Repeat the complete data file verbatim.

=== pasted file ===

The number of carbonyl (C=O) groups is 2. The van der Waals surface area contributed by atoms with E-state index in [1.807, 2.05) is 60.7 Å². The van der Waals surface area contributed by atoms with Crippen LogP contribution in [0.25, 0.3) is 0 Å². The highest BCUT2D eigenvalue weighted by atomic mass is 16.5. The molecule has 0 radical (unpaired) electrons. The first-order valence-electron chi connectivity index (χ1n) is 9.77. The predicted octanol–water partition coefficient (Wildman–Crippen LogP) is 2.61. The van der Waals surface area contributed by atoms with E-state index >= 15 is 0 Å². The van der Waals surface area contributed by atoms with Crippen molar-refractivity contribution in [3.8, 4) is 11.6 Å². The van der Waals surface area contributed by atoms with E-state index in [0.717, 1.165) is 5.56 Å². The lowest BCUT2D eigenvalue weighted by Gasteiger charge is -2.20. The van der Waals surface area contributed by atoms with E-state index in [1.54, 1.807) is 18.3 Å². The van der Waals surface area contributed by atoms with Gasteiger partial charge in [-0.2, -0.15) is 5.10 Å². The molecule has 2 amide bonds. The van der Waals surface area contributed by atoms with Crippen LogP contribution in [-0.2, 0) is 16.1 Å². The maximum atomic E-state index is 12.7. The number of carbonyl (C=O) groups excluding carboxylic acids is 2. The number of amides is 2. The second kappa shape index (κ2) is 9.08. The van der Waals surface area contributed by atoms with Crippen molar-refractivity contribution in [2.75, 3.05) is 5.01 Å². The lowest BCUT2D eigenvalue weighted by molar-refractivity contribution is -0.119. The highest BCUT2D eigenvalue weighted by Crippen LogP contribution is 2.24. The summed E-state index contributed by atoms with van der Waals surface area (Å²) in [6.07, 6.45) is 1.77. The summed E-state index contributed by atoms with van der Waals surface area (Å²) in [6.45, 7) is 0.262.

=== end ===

The number of carbonyl (C=O) groups is 2. The van der Waals surface area contributed by atoms with E-state index in [1.807, 2.05) is 60.7 Å². The van der Waals surface area contributed by atoms with Crippen LogP contribution in [0.25, 0.3) is 0 Å². The highest BCUT2D eigenvalue weighted by atomic mass is 16.5. The molecule has 0 radical (unpaired) electrons. The first-order valence-electron chi connectivity index (χ1n) is 9.77. The predicted octanol–water partition coefficient (Wildman–Crippen LogP) is 2.61. The van der Waals surface area contributed by atoms with E-state index >= 15 is 0 Å². The van der Waals surface area contributed by atoms with Crippen molar-refractivity contribution in [3.8, 4) is 11.6 Å². The van der Waals surface area contributed by atoms with E-state index in [0.717, 1.165) is 5.56 Å². The lowest BCUT2D eigenvalue weighted by Gasteiger charge is -2.20. The van der Waals surface area contributed by atoms with E-state index in [1.54, 1.807) is 18.3 Å². The van der Waals surface area contributed by atoms with Gasteiger partial charge in [-0.2, -0.15) is 5.10 Å². The molecule has 2 amide bonds. The van der Waals surface area contributed by atoms with Crippen LogP contribution in [-0.2, 0) is 16.1 Å². The maximum atomic E-state index is 12.7. The number of carbonyl (C=O) groups excluding carboxylic acids is 2. The number of amides is 2. The second kappa shape index (κ2) is 9.08. The van der Waals surface area contributed by atoms with Crippen molar-refractivity contribution in [2.75, 3.05) is 5.01 Å². The lowest BCUT2D eigenvalue weighted by molar-refractivity contribution is -0.119. The highest BCUT2D eigenvalue weighted by Crippen LogP contribution is 2.24. The summed E-state index contributed by atoms with van der Waals surface area (Å²) in [6.07, 6.45) is 1.77. The summed E-state index contributed by atoms with van der Waals surface area (Å²) in [6.45, 7) is 0.262.